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#BookADayUK - The One I Reread Most Often

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This one's easy.

I've been working retail Christmas Seasons for mumble-mumble years now, and a while back I bumped into a book about a bookstore assistant manager and this wonderful magical thing that happens to her one year just as Christmas is ramping up into full chaos mode:

She injures herself at work, and has to take time off work. Oh, and she falls in love and stuff.

Here's the the Borough Press #BookADayUK schedule:

Book a Day



I'm of course talking about A Coventry Christmas by Becky Cochrane. If you've known me through even one holiday season in the last mumble-mumble years, then you've heard me talk about this book. I re-read it every single year as the holiday season gets more and more crazed, and it helps make me smile and laugh and takes some of the edge off the stress. It's wonderful.

Synopsis: Coventry, Texas—a place where the locals are friendly and snow has been known to fall in December. And this year, Christmas in Coventry promises the most wonderful and magical gift of all—love!

Keelie Cannon is in danger of becoming a Scrooge. Her job at a Houston bookstore is hardly inspiring Christmas cheer—more like a need for double vodka martinis. Her surrogate mom, the rock of holiday predictability, is suddenly spending Christmas in Hawaii. So, why not grab her friends, get away from it all, and spend a nice quiet Christmas together in Coventry? It sure beats repeats of How the Grinch Stole Christmas…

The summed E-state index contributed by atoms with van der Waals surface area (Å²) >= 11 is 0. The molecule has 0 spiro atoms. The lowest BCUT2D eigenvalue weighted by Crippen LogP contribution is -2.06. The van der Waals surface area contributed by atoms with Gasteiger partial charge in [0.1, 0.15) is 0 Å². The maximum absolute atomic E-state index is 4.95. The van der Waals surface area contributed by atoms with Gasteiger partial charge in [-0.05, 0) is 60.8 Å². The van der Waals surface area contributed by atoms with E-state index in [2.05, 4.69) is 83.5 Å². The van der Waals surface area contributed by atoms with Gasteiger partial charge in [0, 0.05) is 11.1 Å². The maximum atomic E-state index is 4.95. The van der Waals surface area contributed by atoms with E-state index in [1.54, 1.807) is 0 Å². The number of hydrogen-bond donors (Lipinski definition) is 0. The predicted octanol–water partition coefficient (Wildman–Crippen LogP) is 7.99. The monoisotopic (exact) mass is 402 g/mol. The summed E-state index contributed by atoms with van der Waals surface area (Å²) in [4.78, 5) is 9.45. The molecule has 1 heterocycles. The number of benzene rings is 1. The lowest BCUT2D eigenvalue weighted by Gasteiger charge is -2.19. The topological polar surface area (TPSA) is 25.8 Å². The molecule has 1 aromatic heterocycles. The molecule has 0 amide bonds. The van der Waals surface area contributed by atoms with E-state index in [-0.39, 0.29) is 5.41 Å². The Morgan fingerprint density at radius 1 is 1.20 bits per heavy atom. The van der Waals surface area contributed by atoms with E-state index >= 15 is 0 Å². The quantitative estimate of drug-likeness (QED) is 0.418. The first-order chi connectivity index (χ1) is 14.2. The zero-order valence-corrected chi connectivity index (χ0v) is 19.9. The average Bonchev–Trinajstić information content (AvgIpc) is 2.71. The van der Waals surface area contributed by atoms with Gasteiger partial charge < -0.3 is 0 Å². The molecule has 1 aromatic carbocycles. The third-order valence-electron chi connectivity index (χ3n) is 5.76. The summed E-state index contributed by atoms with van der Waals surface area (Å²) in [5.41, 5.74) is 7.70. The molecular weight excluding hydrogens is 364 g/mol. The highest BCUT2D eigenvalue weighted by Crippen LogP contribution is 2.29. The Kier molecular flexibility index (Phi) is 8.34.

Between a fractured ankle, a bawdy grandmother, and Hamlet (Keelie’s suddenly under-the-weather hamster), she and the gang are in for a Christmas that is as unpredictable as it is merry.

And when Coventry’s veterinarian starts making house calls to check on Hamlet, Keelie wonders if this Christmas might bring her what she’s always wanted: true love…


Ahh... Can't you just feel the insanity of Christmas falling away to what it's supposed to be all about? You know what I mean. Love. Family. Friendship. Hamsters. You can read my gushing review here.

Only one day left in the #BookADay challenge!
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I'm going to cheat a little bit today with this one, as I have two fave independent bookshops. One, After Stonewall is the functional art gallery/LGBT bookshop/photography studio that I am lucky enough to have here in Ottawa. It's a brilliant little space full of fantastic art, books, and - just recently - a fantastic photography studio available for artists to use. Almost every LGBT book I've bought in the last few years has come from here, and most of the days I've discussed LGBT titles this month through this meme have come from there.

The second independent bookshop I support is in Houston, a wonderful place called Murder by the Book. How do I support a place in Houston? Well, I have visited the actual store twice, but whenever I buy an e-book for my kobo, I desperately try to remember to do it through their support link, so they'll get a wee kickback.

Here's the Borough Press #BookADayUK schedule:

Book a Day



So, the e-book I most recently bought through the Murder by the Book site was Hell's Belle by Marie Castle.

Synopsis: Cate Delacey is glad she’s a witch—both kinds. She could have done without the guardian bit that put a bull’s eye on her back. Being a guardian comes with so many risks and rules that immortality ought to be a fringe benefit. Whenever the New Orleans Supernaturals’ Crime Unit calls for her help she’d like to tell them to go to Hell—but they’re already in that particularly unpleasant part of the netherworld.

Even a guardian has to pay her bills, and Cate has no intention of following in her mother’s footsteps as an enforcer for the Council of Supernatural Beings. Opening the Darkmirror Agency was a great idea. Her clients are mostly human, and they pay for everything from bounty hunting to process serving. But one day it all goes to Hell, figuratively. Then literally.

Because that’s the day the Council’s detective Jacqueline Sloan slinks her way into Cate’s life. Jacq. So alluring. So powerful. So immortal. And up to her sexy neck in a secret that will unleash Hell’s Belle.

Marie Castle’s unpredictable Darkmirror world is unveiled in this romantic, sizzling debut.